"We won, he lost. Young Norwegians know how to swim," Frida Holm Skoglund, a slender 20-year-old, told the Oslo district court when asked if she had anything she wanted to say to Breivik, who was watching her testimony by video link from a separate room.
In a welcome change from the sobs that so often have filled Courtroom 250 since the trial of the 33-year-old right-wing extremist began on April 16th, Skoglund's words drew discreet laughter from the onlookers.
Visibly nervous, she told the court how she had been shot in the thigh last July 22nd, and how she herself had pulled out the bullet.
"A friend told me I had been hit in the thigh. I thought it was a joke, that it wasn't a real bullet," she said, her voice barely audible.
To escape Breivik, the young woman and several friends dived into the icy water surrounding the small, heart-shaped island, and she recalled seeing the killer, dressed as a police officer, standing on shore shooting at the people swimming away as he shouted: "Stop! Come back!"
Breivik has been charged with committing terrorist acts when he first bombed a government building in Oslo, killing eight people, before shooting dead another 69 in the July 22nd rampage on Utøya, where the ruling Labour Party's youth wing was hosting a summer camp.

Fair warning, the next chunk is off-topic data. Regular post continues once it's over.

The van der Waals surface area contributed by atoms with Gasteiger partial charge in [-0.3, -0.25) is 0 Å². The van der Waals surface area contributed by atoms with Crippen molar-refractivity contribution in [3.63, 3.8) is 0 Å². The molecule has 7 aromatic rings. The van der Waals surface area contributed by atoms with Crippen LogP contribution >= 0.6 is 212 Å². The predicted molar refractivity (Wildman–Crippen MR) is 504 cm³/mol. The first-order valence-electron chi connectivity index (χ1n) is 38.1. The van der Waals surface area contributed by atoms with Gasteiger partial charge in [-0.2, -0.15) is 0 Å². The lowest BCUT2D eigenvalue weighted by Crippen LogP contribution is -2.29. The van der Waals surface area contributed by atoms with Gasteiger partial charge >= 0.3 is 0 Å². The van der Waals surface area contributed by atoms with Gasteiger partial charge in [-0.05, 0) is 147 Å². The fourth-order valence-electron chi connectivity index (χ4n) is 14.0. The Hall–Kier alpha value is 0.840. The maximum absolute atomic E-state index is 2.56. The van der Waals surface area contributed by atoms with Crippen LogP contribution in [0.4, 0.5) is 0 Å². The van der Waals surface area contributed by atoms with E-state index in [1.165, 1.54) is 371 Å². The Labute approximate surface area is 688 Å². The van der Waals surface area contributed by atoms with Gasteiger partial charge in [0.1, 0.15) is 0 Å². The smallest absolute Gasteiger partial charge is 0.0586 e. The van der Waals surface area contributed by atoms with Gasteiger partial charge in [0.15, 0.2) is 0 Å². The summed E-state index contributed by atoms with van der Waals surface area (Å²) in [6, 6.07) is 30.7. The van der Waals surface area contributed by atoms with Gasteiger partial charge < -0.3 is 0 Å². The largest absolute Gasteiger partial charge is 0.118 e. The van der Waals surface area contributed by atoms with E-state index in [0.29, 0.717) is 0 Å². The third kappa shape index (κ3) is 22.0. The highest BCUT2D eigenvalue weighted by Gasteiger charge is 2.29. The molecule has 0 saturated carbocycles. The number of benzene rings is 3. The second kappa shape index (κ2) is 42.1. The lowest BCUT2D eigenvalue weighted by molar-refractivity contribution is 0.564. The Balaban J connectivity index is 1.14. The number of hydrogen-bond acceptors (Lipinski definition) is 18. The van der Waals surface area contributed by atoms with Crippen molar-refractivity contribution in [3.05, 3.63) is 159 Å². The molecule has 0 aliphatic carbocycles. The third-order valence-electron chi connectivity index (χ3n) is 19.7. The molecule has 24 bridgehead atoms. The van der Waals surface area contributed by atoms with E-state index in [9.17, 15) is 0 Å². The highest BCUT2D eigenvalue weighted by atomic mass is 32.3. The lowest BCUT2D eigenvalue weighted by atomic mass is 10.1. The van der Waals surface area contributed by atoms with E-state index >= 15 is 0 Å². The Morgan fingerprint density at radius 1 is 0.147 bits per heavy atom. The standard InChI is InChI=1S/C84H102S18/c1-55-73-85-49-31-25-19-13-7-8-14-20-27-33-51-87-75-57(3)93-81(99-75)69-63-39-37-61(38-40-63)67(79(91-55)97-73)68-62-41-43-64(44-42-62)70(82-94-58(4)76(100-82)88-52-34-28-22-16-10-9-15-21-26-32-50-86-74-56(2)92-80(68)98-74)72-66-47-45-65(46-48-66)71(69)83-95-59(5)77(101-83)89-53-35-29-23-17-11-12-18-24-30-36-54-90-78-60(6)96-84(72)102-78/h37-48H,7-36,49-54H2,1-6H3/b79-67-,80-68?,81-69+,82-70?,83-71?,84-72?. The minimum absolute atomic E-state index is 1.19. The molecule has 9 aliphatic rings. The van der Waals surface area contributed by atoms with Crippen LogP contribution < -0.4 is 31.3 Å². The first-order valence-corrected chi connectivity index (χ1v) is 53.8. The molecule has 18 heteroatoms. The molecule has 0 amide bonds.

Most of the victims there were in their teens, the youngest having just celebrated her 14th birthday.
Breivik has confessed to the acts but has refused to plead guilty, insisting they were "cruel but necessary" to stop the Labour Party's "multicultural experiment" and the "Muslim invasion" of Norway and other European countries.
While Breivik will surely be found guilty, his 10-week trial will help determine the tricky question of his sanity and whether he will be sent to prison or to a mental institution.
Two court-ordered evaluations have reached opposite conclusions, and it will be up to the five-judge panel to rule on the issue when they hand down their verdict in mid-July.